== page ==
His answer was illuminating: during a time when evil reigns, it is not only easy to commit evil, but overwhelmingly difficult for ordinary good and decent people to do otherwise. The strength of character needed to perform actions that challenge an evil status quo can be measured by the strength of the pressure to do evil. Jacob said that those who were able to act with “ordinary” human decency during those terrible times were “like angels”. Such people were not ordinary, the few righteous Gentiles of the Holocaust; few because though there were thousands, they were vastly outnumbered.
Deliver us from evil, we say every day: lead us not into temptation, because the temptation that can bring us down is the one that is tailored exactly to our own personal hopes and fears. But we always want to think we would be among the righteous ones. So when an action challenges our societal or religious norms and ethics, we can at first find it easy to condemn, to say we would never do such and such a thing. But watching Derren Brown meticulously break down a lifetime of ethics under the guise of “freeing yourself”, with a nebulous but powerful promise of greater pride, enjoyment, prosperity and success, was sobering. He even revisited the Milgrom Experiment, and the majority of his subjects (by now it was apt to call them subjects in every way) fell by the wayside, obediently delivering what they believed to be painful and even dangerous electric shocks to a fake “learner” to supposedly explore the role of punishment in the learning process. What was of course being tested was the person delivering the shock: could they resist the pressure to continue, with a white-coated, quietly authoritative “scientist” telling them to keep going?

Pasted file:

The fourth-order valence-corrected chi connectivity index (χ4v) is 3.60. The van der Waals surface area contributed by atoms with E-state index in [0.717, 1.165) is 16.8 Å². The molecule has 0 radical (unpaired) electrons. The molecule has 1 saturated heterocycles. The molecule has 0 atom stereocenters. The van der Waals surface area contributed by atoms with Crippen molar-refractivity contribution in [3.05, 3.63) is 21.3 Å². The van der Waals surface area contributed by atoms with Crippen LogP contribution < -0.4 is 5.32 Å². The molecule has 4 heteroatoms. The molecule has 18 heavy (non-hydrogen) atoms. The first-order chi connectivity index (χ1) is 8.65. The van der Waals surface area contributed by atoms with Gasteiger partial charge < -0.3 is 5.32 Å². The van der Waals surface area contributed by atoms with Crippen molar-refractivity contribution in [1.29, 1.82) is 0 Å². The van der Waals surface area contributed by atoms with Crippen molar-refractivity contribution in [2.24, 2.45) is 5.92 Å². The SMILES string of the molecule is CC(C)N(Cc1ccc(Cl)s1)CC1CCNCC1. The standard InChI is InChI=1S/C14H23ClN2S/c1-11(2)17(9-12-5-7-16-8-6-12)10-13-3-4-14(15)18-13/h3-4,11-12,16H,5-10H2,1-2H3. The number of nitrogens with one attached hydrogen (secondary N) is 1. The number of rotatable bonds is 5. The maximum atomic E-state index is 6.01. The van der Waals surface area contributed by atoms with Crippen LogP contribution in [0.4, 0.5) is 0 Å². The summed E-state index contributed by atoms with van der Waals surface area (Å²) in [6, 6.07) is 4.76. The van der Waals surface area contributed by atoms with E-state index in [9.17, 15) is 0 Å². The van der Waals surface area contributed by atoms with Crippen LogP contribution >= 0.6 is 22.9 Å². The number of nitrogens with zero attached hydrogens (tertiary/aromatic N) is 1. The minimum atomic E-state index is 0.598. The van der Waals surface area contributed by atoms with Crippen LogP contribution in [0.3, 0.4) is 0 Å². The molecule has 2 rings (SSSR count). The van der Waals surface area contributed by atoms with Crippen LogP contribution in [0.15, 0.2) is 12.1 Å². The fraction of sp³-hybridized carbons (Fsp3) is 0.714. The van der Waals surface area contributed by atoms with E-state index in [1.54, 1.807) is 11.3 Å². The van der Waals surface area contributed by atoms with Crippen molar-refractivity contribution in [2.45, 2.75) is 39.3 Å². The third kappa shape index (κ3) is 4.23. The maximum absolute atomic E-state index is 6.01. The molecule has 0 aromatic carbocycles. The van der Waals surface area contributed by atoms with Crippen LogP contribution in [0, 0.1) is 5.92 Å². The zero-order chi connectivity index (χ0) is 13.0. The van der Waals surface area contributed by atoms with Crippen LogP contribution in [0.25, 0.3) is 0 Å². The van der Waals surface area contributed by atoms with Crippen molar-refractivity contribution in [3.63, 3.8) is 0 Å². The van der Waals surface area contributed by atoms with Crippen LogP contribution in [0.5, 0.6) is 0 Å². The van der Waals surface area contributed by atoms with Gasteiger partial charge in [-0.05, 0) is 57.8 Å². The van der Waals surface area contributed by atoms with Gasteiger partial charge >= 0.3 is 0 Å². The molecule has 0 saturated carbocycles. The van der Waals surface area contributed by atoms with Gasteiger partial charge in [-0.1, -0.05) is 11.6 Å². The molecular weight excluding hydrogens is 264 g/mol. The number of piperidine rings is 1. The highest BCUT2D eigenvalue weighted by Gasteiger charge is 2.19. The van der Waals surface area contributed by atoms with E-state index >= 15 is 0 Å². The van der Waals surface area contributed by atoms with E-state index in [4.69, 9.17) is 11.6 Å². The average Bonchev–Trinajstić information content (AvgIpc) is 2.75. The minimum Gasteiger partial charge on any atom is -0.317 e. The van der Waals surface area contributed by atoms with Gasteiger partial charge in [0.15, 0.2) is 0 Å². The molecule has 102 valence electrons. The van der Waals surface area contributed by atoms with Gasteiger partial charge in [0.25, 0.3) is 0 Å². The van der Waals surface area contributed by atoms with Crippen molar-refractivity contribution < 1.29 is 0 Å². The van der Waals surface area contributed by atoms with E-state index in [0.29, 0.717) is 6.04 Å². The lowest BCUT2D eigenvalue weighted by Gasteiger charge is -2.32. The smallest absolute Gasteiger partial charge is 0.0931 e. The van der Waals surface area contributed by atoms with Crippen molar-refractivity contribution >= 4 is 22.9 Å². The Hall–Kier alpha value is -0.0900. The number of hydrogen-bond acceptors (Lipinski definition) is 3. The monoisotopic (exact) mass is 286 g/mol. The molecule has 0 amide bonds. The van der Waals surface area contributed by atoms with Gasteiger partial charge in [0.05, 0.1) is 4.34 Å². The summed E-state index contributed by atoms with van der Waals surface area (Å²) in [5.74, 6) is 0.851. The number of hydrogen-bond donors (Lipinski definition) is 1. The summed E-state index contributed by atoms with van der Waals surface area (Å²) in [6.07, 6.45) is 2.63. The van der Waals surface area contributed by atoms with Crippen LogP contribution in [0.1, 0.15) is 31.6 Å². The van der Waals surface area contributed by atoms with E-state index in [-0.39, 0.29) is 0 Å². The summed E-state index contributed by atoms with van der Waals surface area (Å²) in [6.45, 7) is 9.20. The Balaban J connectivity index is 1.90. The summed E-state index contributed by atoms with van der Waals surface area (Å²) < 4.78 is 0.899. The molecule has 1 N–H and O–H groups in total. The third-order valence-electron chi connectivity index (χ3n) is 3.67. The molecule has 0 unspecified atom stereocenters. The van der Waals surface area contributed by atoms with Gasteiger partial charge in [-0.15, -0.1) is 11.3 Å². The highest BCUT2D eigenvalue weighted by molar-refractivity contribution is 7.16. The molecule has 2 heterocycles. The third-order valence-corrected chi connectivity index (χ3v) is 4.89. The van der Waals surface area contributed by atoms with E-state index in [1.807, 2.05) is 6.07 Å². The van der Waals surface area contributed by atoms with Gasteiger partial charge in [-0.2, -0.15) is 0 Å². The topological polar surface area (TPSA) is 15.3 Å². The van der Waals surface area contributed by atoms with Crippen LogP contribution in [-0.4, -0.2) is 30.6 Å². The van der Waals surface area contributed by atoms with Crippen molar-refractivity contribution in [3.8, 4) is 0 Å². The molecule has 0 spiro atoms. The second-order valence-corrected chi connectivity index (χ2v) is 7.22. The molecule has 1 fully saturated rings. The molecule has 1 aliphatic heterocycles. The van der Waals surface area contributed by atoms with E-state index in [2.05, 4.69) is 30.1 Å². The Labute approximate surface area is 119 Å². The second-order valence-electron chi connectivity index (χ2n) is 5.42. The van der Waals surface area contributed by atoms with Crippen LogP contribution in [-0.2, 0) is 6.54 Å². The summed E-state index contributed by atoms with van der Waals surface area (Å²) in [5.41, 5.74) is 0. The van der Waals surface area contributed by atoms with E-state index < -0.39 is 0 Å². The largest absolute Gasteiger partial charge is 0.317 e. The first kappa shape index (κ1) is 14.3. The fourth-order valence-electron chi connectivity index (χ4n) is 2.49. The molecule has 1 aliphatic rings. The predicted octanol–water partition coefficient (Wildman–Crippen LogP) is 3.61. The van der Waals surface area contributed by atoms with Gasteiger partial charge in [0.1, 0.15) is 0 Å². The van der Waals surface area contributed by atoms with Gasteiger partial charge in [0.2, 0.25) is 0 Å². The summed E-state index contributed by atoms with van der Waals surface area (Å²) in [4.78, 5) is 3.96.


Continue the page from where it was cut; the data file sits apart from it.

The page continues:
It was hard to watch: I cheered when some rebelled. Then I wondered, had no-one taught these people about such matters in school? Surely a basic history of ethics, even a glance at the history of WW2, with the Nuremberg judgement, had been on curricula?